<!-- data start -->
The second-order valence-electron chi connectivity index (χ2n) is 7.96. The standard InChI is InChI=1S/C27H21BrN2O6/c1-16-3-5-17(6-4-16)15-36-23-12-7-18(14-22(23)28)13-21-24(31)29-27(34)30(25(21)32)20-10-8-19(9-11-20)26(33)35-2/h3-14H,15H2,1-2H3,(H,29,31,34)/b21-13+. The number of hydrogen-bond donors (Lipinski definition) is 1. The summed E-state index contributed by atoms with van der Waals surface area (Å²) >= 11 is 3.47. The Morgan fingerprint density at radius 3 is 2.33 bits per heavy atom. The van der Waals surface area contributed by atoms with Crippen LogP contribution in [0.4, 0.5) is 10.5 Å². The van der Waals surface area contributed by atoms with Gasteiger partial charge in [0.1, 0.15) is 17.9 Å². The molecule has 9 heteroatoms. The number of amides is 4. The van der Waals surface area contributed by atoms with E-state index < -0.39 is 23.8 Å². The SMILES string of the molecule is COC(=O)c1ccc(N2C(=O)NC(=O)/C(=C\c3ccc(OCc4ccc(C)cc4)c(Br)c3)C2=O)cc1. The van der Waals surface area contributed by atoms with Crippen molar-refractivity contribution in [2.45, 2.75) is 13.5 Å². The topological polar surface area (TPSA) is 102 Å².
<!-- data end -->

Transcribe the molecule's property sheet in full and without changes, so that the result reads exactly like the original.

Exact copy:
The second-order valence-electron chi connectivity index (χ2n) is 7.96. The standard InChI is InChI=1S/C27H21BrN2O6/c1-16-3-5-17(6-4-16)15-36-23-12-7-18(14-22(23)28)13-21-24(31)29-27(34)30(25(21)32)20-10-8-19(9-11-20)26(33)35-2/h3-14H,15H2,1-2H3,(H,29,31,34)/b21-13+. The number of hydrogen-bond donors (Lipinski definition) is 1. The summed E-state index contributed by atoms with van der Waals surface area (Å²) >= 11 is 3.47. The Morgan fingerprint density at radius 3 is 2.33 bits per heavy atom. The van der Waals surface area contributed by atoms with Crippen LogP contribution in [0.4, 0.5) is 10.5 Å². The van der Waals surface area contributed by atoms with Gasteiger partial charge in [0.1, 0.15) is 17.9 Å². The molecule has 9 heteroatoms. The number of amides is 4. The van der Waals surface area contributed by atoms with E-state index < -0.39 is 23.8 Å². The SMILES string of the molecule is COC(=O)c1ccc(N2C(=O)NC(=O)/C(=C\c3ccc(OCc4ccc(C)cc4)c(Br)c3)C2=O)cc1. The van der Waals surface area contributed by atoms with Crippen molar-refractivity contribution in [2.45, 2.75) is 13.5 Å². The topological polar surface area (TPSA) is 102 Å².